When we say the word “pharmacy,” we might picture the Main Street brick-and-mortar chain drugstore that dispenses medicines from behind the counter in the far back of the building, and sweet and salty snacks at the front by the cashier.
In fact, “pharmacy” is the jumping off point for the expanding and increasingly beloved retail health ecosystem, J.D. Power found in the company’s latest 2021 U.S. Pharmacy Study.
Each year, J.D. Power assesses consumers’ perceptions of pharmacies by category, including those retail chains along with supermarket operated, mass merchants, and mail order channels.
This is the 13th year of the study, which surveyed responses from 12,646 consumers who had filled a prescription in the 3 months prior to September 2020 through May 2021.
This year, J.D. Power believes that pharmacies are “setting the stage for the transformation of ambulatory care delivery,” in their words.
One in two retail pharmacy customers used at least one form of health and wellness service from the store, J.D. Power found. And with that use boosts the consumer’s Net Promoter Score, or satisfaction, with the pharmacy company. Vaccinations and routine health screenings were the two most-utilized services in the study.
Furthermore, those folks who used a health and wellness service at a pharmacy also spent $5 more per person at the store.
Overall across the four retail pharmacy segments, Good Neighbor Pharmacy achieved the highest customer satisfaction index rating at 912 points. This is six points higher than the mail order Humana Pharmacy program, garnering 906 points.
Third place overall was for the grocery chain H-E-B with an 896 index, followed by Wegmans closely trailing at 892.
The top three places by retail pharmacy channel were:
Chain drug stores: Good Neighbor Pharmacy, Health Mart, Rite-Aide
Supermarket chains: H-E-B, Wegmans, Stop & Shop
Mass merchants: Sam’s Club, CVS/pharmacy inside Target, Costco
Mail order: Humana Pharmacy, Kaiser Permanente, Aetna Rx Home Delivery.
Note that CVS/pharmacy inside Target scored an 879 index within the mass merchant category, but CVS/Health pharmacy as a chain drug score reached only 847 — the lowest among the six chain pharmacies ranked.
It’s also interesting to compare the segment averages by pharmacy channel type: mail order scores highest on average at 877, followed by mass merchants with 866, supermarkets at 863, and chain drug stores at the bottom at 856.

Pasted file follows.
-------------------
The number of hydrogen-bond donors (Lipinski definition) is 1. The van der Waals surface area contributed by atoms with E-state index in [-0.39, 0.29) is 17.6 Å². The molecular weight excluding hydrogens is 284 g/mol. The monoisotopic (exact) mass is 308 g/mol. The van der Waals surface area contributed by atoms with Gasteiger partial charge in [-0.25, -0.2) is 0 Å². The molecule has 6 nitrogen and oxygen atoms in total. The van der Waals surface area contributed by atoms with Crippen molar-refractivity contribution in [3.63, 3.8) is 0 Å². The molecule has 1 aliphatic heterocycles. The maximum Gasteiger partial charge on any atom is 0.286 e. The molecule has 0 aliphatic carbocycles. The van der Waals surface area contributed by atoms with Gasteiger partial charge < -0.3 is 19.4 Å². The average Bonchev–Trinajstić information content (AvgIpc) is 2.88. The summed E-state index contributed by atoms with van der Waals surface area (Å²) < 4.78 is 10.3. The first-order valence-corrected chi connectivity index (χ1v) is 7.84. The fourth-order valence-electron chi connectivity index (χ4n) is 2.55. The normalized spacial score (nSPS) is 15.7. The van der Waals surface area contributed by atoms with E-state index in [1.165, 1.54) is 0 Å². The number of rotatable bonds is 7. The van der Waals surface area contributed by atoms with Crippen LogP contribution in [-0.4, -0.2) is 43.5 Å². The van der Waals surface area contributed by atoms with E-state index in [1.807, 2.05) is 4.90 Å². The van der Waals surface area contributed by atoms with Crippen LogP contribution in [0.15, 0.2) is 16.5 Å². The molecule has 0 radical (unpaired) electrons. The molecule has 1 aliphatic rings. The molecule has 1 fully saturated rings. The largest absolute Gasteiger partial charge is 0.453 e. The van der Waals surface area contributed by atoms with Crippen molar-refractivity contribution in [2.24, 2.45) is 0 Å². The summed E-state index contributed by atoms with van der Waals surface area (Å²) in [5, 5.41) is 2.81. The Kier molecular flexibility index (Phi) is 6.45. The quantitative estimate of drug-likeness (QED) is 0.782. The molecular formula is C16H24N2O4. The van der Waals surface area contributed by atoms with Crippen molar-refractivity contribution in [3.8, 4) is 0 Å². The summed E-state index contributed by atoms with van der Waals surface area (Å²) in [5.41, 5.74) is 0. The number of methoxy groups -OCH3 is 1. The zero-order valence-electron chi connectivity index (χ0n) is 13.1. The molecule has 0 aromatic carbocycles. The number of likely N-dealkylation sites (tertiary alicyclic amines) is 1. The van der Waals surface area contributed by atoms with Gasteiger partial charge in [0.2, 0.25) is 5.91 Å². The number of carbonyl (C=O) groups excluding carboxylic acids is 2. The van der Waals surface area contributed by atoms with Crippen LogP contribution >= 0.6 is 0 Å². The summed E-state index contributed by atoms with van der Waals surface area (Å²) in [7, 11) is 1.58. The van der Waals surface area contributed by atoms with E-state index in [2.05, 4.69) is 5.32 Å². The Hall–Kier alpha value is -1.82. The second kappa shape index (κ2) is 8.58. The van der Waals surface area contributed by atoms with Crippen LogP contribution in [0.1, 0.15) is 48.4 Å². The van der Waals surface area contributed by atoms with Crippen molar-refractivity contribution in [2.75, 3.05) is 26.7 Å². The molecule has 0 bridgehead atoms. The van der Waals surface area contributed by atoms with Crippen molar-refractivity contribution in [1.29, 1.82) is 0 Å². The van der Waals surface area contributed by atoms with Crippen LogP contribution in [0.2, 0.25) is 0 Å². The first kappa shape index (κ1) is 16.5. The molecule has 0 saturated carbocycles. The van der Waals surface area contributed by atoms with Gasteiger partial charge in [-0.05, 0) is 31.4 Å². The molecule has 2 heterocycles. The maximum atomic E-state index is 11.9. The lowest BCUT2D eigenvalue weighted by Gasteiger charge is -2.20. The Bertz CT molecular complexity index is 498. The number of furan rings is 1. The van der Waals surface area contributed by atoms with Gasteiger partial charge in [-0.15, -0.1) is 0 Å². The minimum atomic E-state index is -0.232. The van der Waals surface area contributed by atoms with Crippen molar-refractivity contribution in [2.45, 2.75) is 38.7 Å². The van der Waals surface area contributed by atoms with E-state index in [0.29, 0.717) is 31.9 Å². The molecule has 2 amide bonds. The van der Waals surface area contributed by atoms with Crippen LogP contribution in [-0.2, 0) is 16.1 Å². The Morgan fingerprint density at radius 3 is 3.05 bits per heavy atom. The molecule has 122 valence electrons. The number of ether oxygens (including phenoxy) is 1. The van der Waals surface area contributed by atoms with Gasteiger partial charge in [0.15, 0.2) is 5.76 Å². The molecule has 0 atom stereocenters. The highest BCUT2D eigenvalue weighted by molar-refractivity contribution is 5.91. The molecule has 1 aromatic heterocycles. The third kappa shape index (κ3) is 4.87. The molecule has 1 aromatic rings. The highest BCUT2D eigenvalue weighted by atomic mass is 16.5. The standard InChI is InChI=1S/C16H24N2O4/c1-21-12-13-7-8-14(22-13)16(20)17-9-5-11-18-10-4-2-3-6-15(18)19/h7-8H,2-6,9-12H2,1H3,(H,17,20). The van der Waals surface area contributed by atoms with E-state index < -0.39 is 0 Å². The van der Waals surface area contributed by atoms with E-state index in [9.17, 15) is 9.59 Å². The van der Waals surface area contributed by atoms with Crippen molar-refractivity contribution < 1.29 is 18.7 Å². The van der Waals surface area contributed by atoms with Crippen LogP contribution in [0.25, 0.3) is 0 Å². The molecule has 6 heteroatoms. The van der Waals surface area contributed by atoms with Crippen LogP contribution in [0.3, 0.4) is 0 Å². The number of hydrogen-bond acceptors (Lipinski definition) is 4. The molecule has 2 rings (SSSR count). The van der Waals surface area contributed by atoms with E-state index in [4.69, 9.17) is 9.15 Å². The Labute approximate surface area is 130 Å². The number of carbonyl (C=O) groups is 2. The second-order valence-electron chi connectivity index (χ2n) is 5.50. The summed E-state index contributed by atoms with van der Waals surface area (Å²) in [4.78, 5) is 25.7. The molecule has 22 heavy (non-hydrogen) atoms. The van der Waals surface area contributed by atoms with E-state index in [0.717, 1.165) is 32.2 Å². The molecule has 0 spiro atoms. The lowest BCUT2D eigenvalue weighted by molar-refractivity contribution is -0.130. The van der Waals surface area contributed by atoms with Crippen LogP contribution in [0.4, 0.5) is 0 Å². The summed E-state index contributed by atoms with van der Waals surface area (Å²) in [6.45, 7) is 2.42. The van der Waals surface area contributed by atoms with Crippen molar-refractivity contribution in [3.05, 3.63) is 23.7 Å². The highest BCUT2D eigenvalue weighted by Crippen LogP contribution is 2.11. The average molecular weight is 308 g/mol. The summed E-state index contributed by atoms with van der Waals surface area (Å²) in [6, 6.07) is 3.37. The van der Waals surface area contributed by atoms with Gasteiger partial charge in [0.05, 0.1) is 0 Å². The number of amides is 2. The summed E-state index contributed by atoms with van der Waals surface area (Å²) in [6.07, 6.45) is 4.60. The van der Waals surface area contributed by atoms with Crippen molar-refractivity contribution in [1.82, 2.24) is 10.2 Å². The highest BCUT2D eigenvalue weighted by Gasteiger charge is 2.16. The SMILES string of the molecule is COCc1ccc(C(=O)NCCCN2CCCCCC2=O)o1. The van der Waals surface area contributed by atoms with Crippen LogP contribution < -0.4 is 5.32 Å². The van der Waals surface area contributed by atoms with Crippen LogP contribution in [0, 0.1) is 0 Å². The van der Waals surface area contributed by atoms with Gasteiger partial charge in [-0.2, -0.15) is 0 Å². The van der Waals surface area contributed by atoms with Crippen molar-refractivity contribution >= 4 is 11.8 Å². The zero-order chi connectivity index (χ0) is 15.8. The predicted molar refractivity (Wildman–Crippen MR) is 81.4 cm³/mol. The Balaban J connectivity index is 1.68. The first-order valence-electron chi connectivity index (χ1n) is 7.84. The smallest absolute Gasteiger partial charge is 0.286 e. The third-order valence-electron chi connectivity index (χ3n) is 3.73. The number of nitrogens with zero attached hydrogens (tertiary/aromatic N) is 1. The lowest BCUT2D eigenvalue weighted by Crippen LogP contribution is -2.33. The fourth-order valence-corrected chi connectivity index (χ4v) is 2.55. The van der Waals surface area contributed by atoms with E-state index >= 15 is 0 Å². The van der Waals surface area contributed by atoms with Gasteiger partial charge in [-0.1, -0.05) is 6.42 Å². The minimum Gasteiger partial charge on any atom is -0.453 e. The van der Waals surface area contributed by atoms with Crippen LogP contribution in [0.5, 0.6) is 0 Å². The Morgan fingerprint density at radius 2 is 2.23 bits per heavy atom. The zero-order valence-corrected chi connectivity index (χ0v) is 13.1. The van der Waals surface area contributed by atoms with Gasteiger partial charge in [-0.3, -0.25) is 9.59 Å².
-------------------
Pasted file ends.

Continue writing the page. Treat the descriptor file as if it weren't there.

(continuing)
Health Populi’s Hot Points: Taking the four average customer satisfaction indices across pharmacy channel type, we can infer that the “original” legacy format of the retail chain drugstore delivers the lowest average level of consumer-love compared with mail order, mass merchandisers, and grocery stores.
This is the sort of “disruption” we refer to thinking about new entrants to the health/care ecosystem, delivering convenience, access, and loyalty-inspired feelings among patients, now behaving as consumers.
The pandemic surely evolved patients into consumers, some of us health citizens taking on newer behaviors like more hand-washing and hygiene in home care, mask-wearing, vaccination seeking, and voting in elections with health on our minds.
As retail health care continues to morph in response to consumers’ health and wellness demands, we see grocery stores pivoting toward more health-and-wellness around the perimeter and in the center of the store; mass merchants delivering mental health through telehealth; retail pharmacies investing in housing and food security; and all developing a more “full-stack” vertically integrated approach to bringing streamlined, well-designed, cost-effective and even delightful experiences to health care.
We can also expect pharmacies, writ large, to be entering our households not only delivering to the front porch or mailbox, but getting inside for more acute care — think dialysis, medication monitoring and adherence, and marrying food-to-medicine.